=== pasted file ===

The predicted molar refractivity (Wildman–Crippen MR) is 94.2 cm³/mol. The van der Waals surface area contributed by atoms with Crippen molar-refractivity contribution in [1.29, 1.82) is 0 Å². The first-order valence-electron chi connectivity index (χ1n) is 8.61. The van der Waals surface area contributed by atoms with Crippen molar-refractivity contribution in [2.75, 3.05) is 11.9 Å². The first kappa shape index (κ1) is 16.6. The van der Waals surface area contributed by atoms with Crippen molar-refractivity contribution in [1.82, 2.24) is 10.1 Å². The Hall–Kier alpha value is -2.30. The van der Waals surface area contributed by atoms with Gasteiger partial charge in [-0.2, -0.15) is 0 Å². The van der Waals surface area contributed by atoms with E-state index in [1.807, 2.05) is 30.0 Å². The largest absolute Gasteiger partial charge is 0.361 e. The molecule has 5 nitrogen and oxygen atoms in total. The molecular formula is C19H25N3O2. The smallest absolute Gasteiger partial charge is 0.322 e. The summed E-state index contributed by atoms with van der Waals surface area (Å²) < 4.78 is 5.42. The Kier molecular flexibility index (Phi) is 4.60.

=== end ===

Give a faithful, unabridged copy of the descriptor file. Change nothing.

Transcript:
The predicted molar refractivity (Wildman–Crippen MR) is 94.2 cm³/mol. The van der Waals surface area contributed by atoms with Crippen molar-refractivity contribution in [1.29, 1.82) is 0 Å². The first-order valence-electron chi connectivity index (χ1n) is 8.61. The van der Waals surface area contributed by atoms with Crippen molar-refractivity contribution in [2.75, 3.05) is 11.9 Å². The first kappa shape index (κ1) is 16.6. The van der Waals surface area contributed by atoms with Crippen molar-refractivity contribution in [1.82, 2.24) is 10.1 Å². The Hall–Kier alpha value is -2.30. The van der Waals surface area contributed by atoms with Gasteiger partial charge in [-0.2, -0.15) is 0 Å². The van der Waals surface area contributed by atoms with E-state index in [1.807, 2.05) is 30.0 Å². The largest absolute Gasteiger partial charge is 0.361 e. The molecule has 5 nitrogen and oxygen atoms in total. The molecular formula is C19H25N3O2. The smallest absolute Gasteiger partial charge is 0.322 e. The summed E-state index contributed by atoms with van der Waals surface area (Å²) < 4.78 is 5.42. The Kier molecular flexibility index (Phi) is 4.60.